socket.emit('channel', {channel:'shape', data:ui.value/100.0})

Here, channel is just a kind of topic (you could compare this to an OSC address pattern). The data that follows contains the channel name (shape) and the value for the channel. On the server ( the code this is shown below.

# this decorator passes the channel name and value to Csound
@socketio.on('channel', namespace='/test')
def test_message(message):
	#print message['channel'], message['data']
	cs.SetChannel(str(message['channel']), float(message['data']))

Note that this code is used for all channels! For the VU level, the server polls the rms value and sends this to the client using the following code:

 	while True:
		vol = cs.GetChannel("volume")
                      {'data': 'Server generated event', 'vol': vol},

(This polls every 50 ms, and could be even faster if desired). On the client-side, in Javascript we have this code:

    // event handler for server sent data, update the Snap SVG VU meter
    socket.on('volume', function(msg) {
        rect2.attr({height:100 - msg.vol*100});

This updates the height of the black rectangle.

IV. Conclusion

In both Flask examples you will note that debug = False. When debug is True, Flask starts another Python instance for a Werkzeug session. This also starts Csound twice, so this is not recommended.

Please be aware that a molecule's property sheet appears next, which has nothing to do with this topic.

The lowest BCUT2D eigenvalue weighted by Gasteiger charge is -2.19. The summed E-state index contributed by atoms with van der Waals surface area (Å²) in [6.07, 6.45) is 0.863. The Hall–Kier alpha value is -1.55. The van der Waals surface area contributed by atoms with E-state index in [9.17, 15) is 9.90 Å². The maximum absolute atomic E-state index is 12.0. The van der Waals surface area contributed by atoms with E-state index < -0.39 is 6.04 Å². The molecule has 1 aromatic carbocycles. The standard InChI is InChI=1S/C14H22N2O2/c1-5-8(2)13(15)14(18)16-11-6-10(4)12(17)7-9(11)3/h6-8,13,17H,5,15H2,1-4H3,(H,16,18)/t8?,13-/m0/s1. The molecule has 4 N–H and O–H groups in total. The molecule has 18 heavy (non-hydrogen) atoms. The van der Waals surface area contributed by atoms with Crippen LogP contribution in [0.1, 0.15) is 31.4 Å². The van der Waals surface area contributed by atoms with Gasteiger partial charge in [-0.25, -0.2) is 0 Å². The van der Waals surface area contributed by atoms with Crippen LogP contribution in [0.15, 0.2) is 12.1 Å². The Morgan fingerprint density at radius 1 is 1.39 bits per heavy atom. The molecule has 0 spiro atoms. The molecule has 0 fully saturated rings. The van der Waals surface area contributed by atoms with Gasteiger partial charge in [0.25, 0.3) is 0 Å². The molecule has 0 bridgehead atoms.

If you want to make GUI interfaces for smart phones or tablets, you should consider resolution and screen sizes. You may need to create more web templates for these specific targets. On the other hand, there is Bootstrap ( that more or less automatically does this for you.

During testing, I noted that the SVG VU meter did not show up on my older iPhone (3) and on a Sony Android 4.0 tablet. It did show up on my Honor (Huawei) Android 4.2.2 phone. However the sliders and buttons worked on all devices.


[1]Armin Ronacher, "Flask, a micro webdevelopment framework for Python." [Online] Available: [Accessed July 17, 2015].

[2]The jQuery Foundation, "jQuery, a fast, small, feature-rich JavaScript library." [Online] Available: [Accessed July 17, 2015].

[3]The jQuery Foundation, "jQuery UI, a curated set of user interface interactions, effects, widgets, and themes built on top of the jQuery JavaScript Library." [Online] Available: [Accessed July 17, 2015].

[4]Ian McCurdy, "CsoundRealtimeExamples." [Online] Available: [Accessed July 17, 2015].

Addtional Links and Information

Matt Richardson, "Serving Raspberry Pi with Flask." [Online] Available: [Accessed July 17, 2015].

David Furfero, "jQuery UI Touch Punch, Touch Event Support for jQuery UI." [Online] Available: [Accessed July 17, 2015].